remember to put on a little sunscreen before you head out!
the rest sounds good.
about calories-i know my body works a lot harder in the heat, and i burn more calories. i ran my usual route the other day in the heat/humity and my HR was alomst 10 beats higher then the same route/speed in cooler temps. best way to track in my opinion is a HR monitor set to your specs. the spark people calories is a ball park, so i depends how close you want to track. i am planning my first tri(sprint) of the year tomorrow morning-it starts early 7:45 am so i should be done before it gets to hot out, its supposed to be in the 90's and high humidity here tomorrow (and today)
Great info - I'm signed up for the Hotter N' Hell in August and I can really use these tips. I did a ride last weekend in Oklahoma and struggled with the wind and the heat. Plus, I don't think I ate enough before or during the ride and really hit the wall the last 10 miles. This is probably a stupid question, but does riding under these conditions cause you to burn more calories?
All great tips - I'll just say drink more (especially sports drink) and make sure you eat so that you don't run out of fuel or get your electrolytes all shot. Find shade, and ride easy too. you'll find it's better when you're on the bike as you generate a nice cooling headwind, so make sure you find shade at the rest stations.
I really don't like the water over the head trick for some reason but strategically placed ice cubes work well (I like the jersey one). If you can stand it, some ice down the front of your bike shorts works well for me during hot duathlons. Admittedly, I've only tried this on the run, not on the bike....
In God we trust, all others bring data. - W. Edwards Demings
If God invented marathons to keep people from doing anything more stupid, the triathlon must have taken Him completely by surprise. -P.Z. Pearce
Lisa, Last Saturday, we rode in 105 degree temperature. I froze my Polar water bottles with GU20 & Perpetuum, drank a couple of ounces of Sport Pickle Juice (extra sodium and potassium), wore a cool collar around my neck (buy in sporting goods dept at WalMart), and ate Sport beans. When you freeze bottles, don't fill completely so you can add water at the top. I've had frozen bottles that didn't thaw before I needed to drink them -- not good.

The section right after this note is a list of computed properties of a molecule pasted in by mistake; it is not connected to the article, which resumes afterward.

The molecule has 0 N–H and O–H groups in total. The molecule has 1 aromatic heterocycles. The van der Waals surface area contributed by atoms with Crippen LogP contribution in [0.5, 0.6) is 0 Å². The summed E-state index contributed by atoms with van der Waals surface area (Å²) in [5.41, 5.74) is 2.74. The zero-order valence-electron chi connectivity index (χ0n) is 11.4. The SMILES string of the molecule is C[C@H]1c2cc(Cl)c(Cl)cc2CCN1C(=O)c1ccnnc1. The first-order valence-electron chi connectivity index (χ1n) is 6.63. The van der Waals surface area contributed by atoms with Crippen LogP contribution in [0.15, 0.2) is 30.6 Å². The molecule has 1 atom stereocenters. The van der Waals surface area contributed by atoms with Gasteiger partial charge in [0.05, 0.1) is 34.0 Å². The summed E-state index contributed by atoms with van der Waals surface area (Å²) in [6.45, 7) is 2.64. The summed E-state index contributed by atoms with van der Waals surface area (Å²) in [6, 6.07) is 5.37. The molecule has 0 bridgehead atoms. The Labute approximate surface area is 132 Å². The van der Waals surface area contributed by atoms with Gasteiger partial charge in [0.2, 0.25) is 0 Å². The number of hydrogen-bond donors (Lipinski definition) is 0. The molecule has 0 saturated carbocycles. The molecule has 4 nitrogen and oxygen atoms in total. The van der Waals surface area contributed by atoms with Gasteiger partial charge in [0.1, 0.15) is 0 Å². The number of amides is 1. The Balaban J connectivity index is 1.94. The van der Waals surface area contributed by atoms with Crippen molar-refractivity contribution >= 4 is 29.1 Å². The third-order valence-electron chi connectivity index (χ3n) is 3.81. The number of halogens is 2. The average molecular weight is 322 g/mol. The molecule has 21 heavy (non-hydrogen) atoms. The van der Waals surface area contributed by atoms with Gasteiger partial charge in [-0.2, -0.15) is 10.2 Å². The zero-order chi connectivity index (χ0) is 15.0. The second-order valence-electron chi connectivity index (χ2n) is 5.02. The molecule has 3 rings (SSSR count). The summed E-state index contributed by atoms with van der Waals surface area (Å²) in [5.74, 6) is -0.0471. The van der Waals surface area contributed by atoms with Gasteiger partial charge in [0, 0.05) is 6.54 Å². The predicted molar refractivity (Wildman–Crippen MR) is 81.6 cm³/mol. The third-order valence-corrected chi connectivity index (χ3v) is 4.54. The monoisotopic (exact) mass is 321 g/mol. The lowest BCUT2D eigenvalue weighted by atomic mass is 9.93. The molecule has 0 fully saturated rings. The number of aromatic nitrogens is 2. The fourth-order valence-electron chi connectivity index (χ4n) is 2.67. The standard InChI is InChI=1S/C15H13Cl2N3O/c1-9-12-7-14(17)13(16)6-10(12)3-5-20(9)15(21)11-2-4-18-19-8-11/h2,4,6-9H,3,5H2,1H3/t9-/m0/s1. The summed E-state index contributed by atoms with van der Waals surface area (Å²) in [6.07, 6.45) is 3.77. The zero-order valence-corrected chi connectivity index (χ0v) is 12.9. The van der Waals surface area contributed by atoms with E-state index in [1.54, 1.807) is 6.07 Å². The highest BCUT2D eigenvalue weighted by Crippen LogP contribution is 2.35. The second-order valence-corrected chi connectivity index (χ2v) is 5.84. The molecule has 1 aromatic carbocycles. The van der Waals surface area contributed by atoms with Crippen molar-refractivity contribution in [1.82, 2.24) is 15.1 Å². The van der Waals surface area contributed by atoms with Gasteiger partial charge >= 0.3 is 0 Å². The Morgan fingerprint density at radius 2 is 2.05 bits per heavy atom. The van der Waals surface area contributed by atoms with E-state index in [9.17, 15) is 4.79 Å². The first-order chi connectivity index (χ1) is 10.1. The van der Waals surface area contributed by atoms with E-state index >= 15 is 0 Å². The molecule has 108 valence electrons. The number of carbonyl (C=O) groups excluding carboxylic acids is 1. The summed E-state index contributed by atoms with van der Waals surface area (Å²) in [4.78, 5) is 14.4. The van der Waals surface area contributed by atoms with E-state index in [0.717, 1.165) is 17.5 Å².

The rest stops should have some gatorade, water or ice that you could add to your bottles during the ride. Eat bananas and oranges if available from the rest stops. Look for pretzels or other salty snacks from the rest stops. At the rest stops, put ice in your helmet or down your jersey to cool off.
Pouring water over your head is another good way to cool off. This is what the guys in the Tour de France do.
Good Luck -- Have fun and stop at the rest stops. Cindy
I'm sitting here dripping in sweat, from a morning bike ride. The trek-hybrid was my ride of choice for 18 miles this morning. Jelly belly sports beans are a great way to get electrolutes in the middle of a ride. A small 4x4 terry cloth to wet down with ice cold water helps. This wasn't a fast ride, because we'll do 40-50 miles tomorrow. The fanny-pac (45 oz) camelbak was used today. Tomorrow the halter (56oz)filled with ice cubes, then water. My road bike holds one 20oz bottle (small frame) and not fooling with the bottle, helps me on the rides. Above all else, enjoy the bike ride!
I'm right there with you. I'll be doing a metric tomorrow. I live in Maryland. 90/90 days are common here.
I'm assuming that your ride will start in the morning (I'll be off by 8). 50 miles won't take you more than 4 hours, especially on level ground, so you should be done by the time it gets really hot.
As Sarah said, use every rest stop and refill your bottle(s) each time. Drink before you are thirsty. I don't know that I'd mess with a camelback unless you've used one before. Rule #1: don't do anything new on your longest ride.
Obviously, wear the lightest (material and color) jersey you can. I like REBCCA's idea of a camisole; I'm going to see if I can find one in a men's large for tomorrow.
Shade where availabe will help. The evaporative cooling from riding will also help. The wet kerchief is a good idea as is soaking your jersey (hint: if your jersey pockets are empty, a few ice cubes help).
Relax ... enjoy the ride.
I'd rather be sitting on my bike thinking about God than sitting in church thinking about my bike ...
If you take a camelbak, fill it with water half way and freeze it over night and fill the rest with water the next day. During the rest stops fill the camelbak with ice and also wet your top. This should act as a cooling effect as well.
Also, ride in the shaded area as much as you can. Follow the other tips provided.
Here in the deep south, it is all about riding in the heat and humidity. Our long rides start early, but once the heat is on, we use a bottle of water to dose our heads (if overheated); drink plenty of water, a 20oz. does fine each hour; hammergels, something w/ electrolytes. I take a camelbak on 40 miles plus and refill it 1/2 way. On a planned ride, take that 2nd and 3rd rest stop!
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I look forward to hearing what more experienced riders advise on this. I have found that it is easier to bike in heat than it is to walk in the same heat. I wear layers so I can peel down to a camisole top with my bike shorts which makes the heat more tolerable. Maybe a neck cooler scarf...the sort you soak in water, would help.
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